XB-ART-48563Curr Biol February 17, 2014; 24 (4): 422-7.
Cleavage of the SYMBIOSIS RECEPTOR-LIKE KINASE ectodomain promotes complex formation with Nod factor receptor 5.
Plants form root symbioses with fungi and bacteria to improve their nutrient supply. SYMBIOSIS RECEPTOR-LIKE KINASE (SYMRK) is required for phosphate-acquiring arbuscular mycorrhiza, as well as for the nitrogen-fixing root nodule symbiosis of legumes and actinorhizal plants, but its precise function was completely unclear. Here we show that the extracytoplasmic region of SYMRK, which comprises three leucine-rich repeats (LRRs) and a malectin-like domain (MLD) related to a carbohydrate-binding protein from Xenopus laevis, is cleaved to release the MLD in the absence of symbiotic stimulation. A conserved sequence motif--GDPC--that connects the MLD to the LRRs is required for MLD release. We discovered that Nod factor receptor 5 (NFR5) forms a complex with the SYMRK version that remains after MLD release (SYMRK-ΔMLD). SYMRK-ΔMLD outcompeted full-length SYMRK for NFR5 interaction, indicating that the MLD negatively interferes with complex formation. SYMRK-ΔMLD is present at lower amounts than MLD, suggesting rapid degradation after MLD release. A deletion of the entire extracytoplasmic region increased protein abundance, suggesting that the LRR region promotes degradation. Curiously, this deletion led to excessive infection thread formation, highlighting the importance of fine-tuned regulation of SYMRK by its ectodomain.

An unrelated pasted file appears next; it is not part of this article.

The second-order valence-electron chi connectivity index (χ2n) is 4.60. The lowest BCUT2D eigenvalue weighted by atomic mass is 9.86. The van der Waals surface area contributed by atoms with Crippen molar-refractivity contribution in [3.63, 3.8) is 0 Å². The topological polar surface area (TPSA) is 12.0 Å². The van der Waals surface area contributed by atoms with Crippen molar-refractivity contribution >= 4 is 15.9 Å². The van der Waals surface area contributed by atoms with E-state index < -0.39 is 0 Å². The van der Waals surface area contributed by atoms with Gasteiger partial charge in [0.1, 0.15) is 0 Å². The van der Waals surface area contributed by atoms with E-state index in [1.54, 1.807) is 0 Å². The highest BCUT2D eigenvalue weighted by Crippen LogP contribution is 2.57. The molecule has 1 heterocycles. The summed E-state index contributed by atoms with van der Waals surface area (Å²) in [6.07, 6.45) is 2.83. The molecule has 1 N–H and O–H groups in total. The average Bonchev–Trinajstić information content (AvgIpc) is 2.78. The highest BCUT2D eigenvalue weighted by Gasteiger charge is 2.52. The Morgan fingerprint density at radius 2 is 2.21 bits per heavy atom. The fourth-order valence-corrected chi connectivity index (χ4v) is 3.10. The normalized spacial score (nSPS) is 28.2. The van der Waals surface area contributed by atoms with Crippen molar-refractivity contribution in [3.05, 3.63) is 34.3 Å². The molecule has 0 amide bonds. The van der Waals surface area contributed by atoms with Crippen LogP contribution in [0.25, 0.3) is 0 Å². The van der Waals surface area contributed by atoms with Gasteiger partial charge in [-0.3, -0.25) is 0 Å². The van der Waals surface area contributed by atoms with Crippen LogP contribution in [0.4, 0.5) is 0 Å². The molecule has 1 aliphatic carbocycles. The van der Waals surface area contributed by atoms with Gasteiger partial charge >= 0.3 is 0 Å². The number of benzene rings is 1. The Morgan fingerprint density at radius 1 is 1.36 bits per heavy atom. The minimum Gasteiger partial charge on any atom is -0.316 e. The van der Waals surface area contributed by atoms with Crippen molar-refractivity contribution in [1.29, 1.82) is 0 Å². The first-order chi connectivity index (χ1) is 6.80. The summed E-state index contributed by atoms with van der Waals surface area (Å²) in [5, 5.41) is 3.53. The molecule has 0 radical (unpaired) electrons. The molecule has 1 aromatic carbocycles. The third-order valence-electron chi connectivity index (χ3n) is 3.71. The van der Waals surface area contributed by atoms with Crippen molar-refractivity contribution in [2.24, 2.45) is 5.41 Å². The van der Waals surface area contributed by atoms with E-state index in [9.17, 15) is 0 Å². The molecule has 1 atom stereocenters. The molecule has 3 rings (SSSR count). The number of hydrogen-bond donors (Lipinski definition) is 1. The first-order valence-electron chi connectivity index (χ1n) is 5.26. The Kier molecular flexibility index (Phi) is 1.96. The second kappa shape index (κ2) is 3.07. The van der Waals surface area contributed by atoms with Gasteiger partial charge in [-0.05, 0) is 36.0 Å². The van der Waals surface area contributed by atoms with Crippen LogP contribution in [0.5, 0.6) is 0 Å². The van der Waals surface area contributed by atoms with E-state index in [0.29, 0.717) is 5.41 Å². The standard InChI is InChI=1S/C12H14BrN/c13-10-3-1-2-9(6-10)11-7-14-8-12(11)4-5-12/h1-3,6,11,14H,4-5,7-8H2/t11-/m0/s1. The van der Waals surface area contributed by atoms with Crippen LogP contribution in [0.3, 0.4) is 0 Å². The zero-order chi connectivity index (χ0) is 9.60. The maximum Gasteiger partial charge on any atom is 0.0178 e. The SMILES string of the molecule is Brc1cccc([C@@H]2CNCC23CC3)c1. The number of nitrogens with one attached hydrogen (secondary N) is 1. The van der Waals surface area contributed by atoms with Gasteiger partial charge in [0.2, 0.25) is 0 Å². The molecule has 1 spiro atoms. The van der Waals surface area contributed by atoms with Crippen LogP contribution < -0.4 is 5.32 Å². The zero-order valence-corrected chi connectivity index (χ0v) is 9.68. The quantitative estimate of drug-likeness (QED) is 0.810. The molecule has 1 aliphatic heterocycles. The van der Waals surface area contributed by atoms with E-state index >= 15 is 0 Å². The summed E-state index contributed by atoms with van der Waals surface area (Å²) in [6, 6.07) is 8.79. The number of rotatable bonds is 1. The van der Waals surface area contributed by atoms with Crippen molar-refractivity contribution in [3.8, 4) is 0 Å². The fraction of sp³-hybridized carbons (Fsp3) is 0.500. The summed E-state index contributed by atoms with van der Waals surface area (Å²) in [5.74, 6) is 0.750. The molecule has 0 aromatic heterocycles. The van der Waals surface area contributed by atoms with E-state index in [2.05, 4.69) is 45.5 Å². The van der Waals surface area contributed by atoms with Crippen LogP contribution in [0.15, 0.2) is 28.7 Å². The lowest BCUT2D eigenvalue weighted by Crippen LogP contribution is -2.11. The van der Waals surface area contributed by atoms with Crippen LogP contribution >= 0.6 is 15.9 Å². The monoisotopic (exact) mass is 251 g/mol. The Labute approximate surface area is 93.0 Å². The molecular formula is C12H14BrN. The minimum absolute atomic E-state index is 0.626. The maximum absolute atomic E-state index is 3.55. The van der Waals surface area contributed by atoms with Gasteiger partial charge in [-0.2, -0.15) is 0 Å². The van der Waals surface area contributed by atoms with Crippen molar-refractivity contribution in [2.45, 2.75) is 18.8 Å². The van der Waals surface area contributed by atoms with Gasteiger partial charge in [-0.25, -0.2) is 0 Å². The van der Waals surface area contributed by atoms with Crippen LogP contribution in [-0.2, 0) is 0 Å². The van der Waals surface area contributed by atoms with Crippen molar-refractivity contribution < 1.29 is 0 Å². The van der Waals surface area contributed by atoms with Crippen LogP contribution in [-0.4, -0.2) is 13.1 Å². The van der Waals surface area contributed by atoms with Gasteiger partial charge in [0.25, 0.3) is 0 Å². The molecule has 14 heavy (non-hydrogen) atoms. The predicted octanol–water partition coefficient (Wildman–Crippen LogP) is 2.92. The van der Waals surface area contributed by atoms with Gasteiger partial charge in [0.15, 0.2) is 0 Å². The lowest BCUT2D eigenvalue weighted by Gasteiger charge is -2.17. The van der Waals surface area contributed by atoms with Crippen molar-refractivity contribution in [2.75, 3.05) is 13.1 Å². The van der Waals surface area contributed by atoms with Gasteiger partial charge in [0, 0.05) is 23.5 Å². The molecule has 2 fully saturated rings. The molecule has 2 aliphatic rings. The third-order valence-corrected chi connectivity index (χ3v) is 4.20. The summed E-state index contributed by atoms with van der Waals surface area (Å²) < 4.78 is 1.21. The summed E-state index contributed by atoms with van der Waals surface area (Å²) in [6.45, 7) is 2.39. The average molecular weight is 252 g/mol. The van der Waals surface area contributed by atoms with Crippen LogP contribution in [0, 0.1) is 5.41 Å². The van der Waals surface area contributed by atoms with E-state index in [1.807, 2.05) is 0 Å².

PubMed ID: 24508172
Article link: Curr Biol
Genes referenced: arsa.1 atn1 mlec